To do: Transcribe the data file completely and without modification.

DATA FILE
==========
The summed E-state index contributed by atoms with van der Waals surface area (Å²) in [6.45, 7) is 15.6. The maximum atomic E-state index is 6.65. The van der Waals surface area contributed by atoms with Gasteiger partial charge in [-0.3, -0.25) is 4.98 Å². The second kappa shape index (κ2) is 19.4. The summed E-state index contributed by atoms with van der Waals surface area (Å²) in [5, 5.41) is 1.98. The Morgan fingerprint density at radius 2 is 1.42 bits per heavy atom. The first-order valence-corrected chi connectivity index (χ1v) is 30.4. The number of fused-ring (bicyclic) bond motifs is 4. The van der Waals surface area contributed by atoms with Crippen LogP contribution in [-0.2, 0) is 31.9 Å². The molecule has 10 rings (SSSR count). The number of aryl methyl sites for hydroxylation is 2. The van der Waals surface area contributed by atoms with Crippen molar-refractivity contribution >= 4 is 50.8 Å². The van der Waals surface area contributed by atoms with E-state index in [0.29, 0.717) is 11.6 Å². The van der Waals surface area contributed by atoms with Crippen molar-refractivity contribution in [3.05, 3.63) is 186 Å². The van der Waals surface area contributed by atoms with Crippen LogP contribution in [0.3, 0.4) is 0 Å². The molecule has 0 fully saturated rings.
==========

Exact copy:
The summed E-state index contributed by atoms with van der Waals surface area (Å²) in [6.45, 7) is 15.6. The maximum atomic E-state index is 6.65. The van der Waals surface area contributed by atoms with Gasteiger partial charge in [-0.3, -0.25) is 4.98 Å². The second kappa shape index (κ2) is 19.4. The summed E-state index contributed by atoms with van der Waals surface area (Å²) in [5, 5.41) is 1.98. The Morgan fingerprint density at radius 2 is 1.42 bits per heavy atom. The first-order valence-corrected chi connectivity index (χ1v) is 30.4. The number of fused-ring (bicyclic) bond motifs is 4. The van der Waals surface area contributed by atoms with Crippen LogP contribution in [-0.2, 0) is 31.9 Å². The molecule has 10 rings (SSSR count). The number of aryl methyl sites for hydroxylation is 2. The van der Waals surface area contributed by atoms with Crippen molar-refractivity contribution >= 4 is 50.8 Å². The van der Waals surface area contributed by atoms with E-state index in [0.29, 0.717) is 11.6 Å². The van der Waals surface area contributed by atoms with Crippen molar-refractivity contribution in [3.05, 3.63) is 186 Å². The van der Waals surface area contributed by atoms with Crippen LogP contribution in [0.3, 0.4) is 0 Å². The molecule has 0 fully saturated rings.